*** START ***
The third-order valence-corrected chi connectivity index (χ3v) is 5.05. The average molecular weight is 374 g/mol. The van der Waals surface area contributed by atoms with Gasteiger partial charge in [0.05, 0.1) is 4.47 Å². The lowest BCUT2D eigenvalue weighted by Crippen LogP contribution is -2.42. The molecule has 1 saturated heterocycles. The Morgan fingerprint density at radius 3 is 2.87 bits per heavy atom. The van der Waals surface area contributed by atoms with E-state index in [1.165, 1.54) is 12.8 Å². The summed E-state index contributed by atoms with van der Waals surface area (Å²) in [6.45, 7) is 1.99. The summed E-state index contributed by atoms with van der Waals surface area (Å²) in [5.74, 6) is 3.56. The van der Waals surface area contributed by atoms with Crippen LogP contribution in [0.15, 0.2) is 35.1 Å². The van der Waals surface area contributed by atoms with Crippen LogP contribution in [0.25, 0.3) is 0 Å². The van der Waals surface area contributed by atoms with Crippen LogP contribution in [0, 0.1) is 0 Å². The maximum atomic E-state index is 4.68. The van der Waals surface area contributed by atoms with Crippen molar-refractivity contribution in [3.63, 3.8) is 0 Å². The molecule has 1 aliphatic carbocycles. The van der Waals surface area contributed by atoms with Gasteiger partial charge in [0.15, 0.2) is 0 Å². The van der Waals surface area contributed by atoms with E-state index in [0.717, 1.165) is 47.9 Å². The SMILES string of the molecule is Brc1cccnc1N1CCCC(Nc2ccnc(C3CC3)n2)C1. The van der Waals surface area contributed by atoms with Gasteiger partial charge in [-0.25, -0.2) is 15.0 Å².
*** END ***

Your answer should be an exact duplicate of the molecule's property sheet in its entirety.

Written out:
The third-order valence-corrected chi connectivity index (χ3v) is 5.05. The average molecular weight is 374 g/mol. The van der Waals surface area contributed by atoms with Gasteiger partial charge in [0.05, 0.1) is 4.47 Å². The lowest BCUT2D eigenvalue weighted by Crippen LogP contribution is -2.42. The molecule has 1 saturated heterocycles. The Morgan fingerprint density at radius 3 is 2.87 bits per heavy atom. The van der Waals surface area contributed by atoms with E-state index in [1.165, 1.54) is 12.8 Å². The summed E-state index contributed by atoms with van der Waals surface area (Å²) in [6.45, 7) is 1.99. The summed E-state index contributed by atoms with van der Waals surface area (Å²) in [5.74, 6) is 3.56. The van der Waals surface area contributed by atoms with Crippen LogP contribution in [0.15, 0.2) is 35.1 Å². The van der Waals surface area contributed by atoms with Crippen LogP contribution in [0.25, 0.3) is 0 Å². The van der Waals surface area contributed by atoms with Crippen LogP contribution in [0, 0.1) is 0 Å². The maximum atomic E-state index is 4.68. The van der Waals surface area contributed by atoms with Crippen molar-refractivity contribution in [3.63, 3.8) is 0 Å². The molecule has 1 aliphatic carbocycles. The van der Waals surface area contributed by atoms with Gasteiger partial charge in [0.15, 0.2) is 0 Å². The van der Waals surface area contributed by atoms with E-state index in [0.717, 1.165) is 47.9 Å². The SMILES string of the molecule is Brc1cccnc1N1CCCC(Nc2ccnc(C3CC3)n2)C1. The van der Waals surface area contributed by atoms with Gasteiger partial charge in [-0.25, -0.2) is 15.0 Å².